Josh: I don't know. We normally load out during Saves The Day, which bums me out because they're one of my favorite bands. But Saves The Day gets a great reaction, and Yellowcard, of course, gets a great reaction. Excitement builds through the night, and it's a lot of fun. I think that the package is really well put together. The bands are similar but they don't sound the same. It's the same kind of background, punk rock coming together and just three bands that work hard, and they're nice guys, it's really good...packaging. You guys have a new album out called "Suburbia, I've Given You All, And Now I'm Nothing". Can you elaborate on the title a little bit?
Josh: It's borrowed or inspired by the poem by Allen Ginsberg called"America", and the first line is "America, I've given you all and now I'm nothing". The poem and our record kind of have a common thread of looking at what your home is, and looking at where you came from, and the good and the bad and everything that kind of created you, and why you are the way you are. If we go back to the first album "Get Stoked On It!", I guess it could be described as one of the catalysts to this whole pop-hardcore movement that started around then. At least in my opinion, a lot of similar sounding bands spawned around the same time. Do you guys ever feel like you started a trend with that record?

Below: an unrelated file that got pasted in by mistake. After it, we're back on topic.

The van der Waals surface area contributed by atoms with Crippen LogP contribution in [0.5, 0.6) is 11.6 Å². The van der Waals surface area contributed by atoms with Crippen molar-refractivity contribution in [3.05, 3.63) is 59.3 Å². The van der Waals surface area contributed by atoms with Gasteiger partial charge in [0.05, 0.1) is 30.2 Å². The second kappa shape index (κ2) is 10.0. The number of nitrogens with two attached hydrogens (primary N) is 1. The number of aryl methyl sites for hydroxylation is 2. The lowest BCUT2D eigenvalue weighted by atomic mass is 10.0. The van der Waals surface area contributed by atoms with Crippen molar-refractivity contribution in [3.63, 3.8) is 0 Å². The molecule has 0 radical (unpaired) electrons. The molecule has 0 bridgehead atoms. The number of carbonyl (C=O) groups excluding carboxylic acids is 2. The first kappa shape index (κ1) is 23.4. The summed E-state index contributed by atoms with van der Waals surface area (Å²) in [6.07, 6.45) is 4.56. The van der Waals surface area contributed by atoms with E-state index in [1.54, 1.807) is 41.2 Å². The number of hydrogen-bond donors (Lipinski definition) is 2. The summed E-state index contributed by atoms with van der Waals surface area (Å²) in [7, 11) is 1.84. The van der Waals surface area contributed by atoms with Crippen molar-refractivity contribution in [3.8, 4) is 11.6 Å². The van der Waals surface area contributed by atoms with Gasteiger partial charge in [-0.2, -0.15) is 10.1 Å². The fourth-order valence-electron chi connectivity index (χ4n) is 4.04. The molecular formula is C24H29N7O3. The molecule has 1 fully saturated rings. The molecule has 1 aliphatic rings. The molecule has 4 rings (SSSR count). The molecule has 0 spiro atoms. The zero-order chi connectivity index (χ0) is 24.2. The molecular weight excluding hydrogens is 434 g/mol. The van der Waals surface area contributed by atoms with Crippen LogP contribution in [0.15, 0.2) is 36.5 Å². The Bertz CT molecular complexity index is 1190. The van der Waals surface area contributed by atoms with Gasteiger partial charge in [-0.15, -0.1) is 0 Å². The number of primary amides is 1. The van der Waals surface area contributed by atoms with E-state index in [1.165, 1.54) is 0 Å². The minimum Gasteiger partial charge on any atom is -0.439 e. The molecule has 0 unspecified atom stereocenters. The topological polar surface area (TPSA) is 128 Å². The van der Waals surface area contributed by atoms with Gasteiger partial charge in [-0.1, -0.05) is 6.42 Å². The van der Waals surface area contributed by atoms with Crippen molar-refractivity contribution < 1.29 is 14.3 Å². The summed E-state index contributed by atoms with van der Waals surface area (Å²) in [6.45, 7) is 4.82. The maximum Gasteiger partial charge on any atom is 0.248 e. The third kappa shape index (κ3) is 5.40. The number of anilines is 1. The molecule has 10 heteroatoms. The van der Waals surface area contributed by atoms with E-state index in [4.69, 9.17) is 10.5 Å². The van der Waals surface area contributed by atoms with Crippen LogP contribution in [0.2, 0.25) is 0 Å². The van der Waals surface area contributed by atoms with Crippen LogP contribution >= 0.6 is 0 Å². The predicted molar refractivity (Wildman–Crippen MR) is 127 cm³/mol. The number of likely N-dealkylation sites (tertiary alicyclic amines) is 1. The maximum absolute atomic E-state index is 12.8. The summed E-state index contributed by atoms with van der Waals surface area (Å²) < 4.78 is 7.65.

Josh: Not really. I think that record was strange for us, because it was the first time we ever got to make a record. We signed a record contract, and someone gave us the opportunity to make a full length record, and we were really excited about it. I don't really know if we knew what we were doing at all at that point. But we were just excited to try to make a record, and that's what came out. But if someone has been inspired or pushed to create their own records because of any three of our full length records, then that's awesome. If you look back again at "Get Stoked On It!", that record was more about sort of fun, maybe even silly songs about ninjas and cereal mascots and stuff like that. And today you guys have progressed into this sort of 'realist pop punk', or whatever people are calling it on the internet. So what triggered the change between the tongue-in-cheek to this more serious...